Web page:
Women Fashion Power

The exhibition, at Design Museum in London, looks at how influential women have used fashion to define and enhance their position in the world.

Design Museum, Women Fashion Power
From Elizabeth I to Margaret Thatcher, Coco Chanel to Lady Gaga, the clothes women wear have always been a powerful form of self-expression and part of a sophisticated visual language.
Bringing together clothing, photography, archive footage and interviews, the exhibition showcases more than twenty contemporary women – each of whom are contributing an outfit for display as well as sharing their personal style philosophy
Design Museum, Women Fashion Power, exhibition view
Design Museum, Women Fashion Power, exhibition view
Women Fashion Power also examines the last 150 years of women’s fashion with an immersive visual timeline which takes the visitor from the restrictive boned corsets of the nineteenth century to the statement Louboutin heels of today. Alongside archive photography and film footage, pieces on display include: a 1920s beaded ‘flapper’ dress, 1930s clothes and accessories owned by Elsa Schiaparelli, a 1941 handbag designed for carrying your gas mask in style, a ‘Le Smoking’ suit designed by Yves Saint Laurent in 1966, the blue Mansfield suit worn by Margaret Thatcher when she was elected leader of the Conservative party in 1975, a punk wedding dress from Zandra Rhodes’ 1977 ‘Conceptual Chic’ collection, a pair of bubblegum-pink 1980s Reebok Hi Tops and the Jacques Azagury dress worn by Diana, Princess of Wales on the occasion of her 36th birthday.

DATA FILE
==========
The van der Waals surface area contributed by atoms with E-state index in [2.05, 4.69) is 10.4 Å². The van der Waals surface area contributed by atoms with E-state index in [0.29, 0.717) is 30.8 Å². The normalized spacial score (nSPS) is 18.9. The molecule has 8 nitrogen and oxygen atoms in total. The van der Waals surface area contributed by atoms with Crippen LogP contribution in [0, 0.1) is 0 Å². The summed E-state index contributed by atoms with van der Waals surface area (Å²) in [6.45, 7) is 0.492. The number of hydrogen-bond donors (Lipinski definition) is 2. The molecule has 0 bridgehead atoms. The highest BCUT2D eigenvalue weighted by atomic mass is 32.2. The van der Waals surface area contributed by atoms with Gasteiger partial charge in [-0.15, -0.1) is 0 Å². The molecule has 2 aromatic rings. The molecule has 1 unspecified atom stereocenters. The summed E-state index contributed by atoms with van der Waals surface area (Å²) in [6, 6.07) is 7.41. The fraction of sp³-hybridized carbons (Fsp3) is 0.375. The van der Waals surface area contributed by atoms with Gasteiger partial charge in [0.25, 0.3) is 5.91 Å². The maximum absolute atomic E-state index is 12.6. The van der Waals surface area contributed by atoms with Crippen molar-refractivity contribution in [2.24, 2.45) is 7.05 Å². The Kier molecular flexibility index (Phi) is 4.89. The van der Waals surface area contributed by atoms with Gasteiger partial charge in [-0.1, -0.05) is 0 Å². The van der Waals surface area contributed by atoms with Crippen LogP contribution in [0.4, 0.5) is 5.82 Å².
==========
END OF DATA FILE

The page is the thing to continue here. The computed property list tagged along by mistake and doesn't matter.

Design Museum, Women Fashion Power, exhibition view
Design Museum, Women Fashion Power, exhibition view

As more women are holding office and being recruited into society’s most powerful leadership roles, Women Fashion Power asks whether it is time to reassess the role of fashion in the public sphere – not a frivolous distraction, but an essential component of the working woman’s toolkit.

Colin McDowell said ‘This exhibition shows how women have used different approaches to dress in order to make statements which are unique to them and their personalities. Few of the women in this exhibition would see themselves as fashion plates or even strong fashion followers. They create their own wardrobes, not to be fashion plates but to demonstrate who and what they are.’

until 26 April 2015
Women Fashion Power
Design Museum
Shad Thames, London

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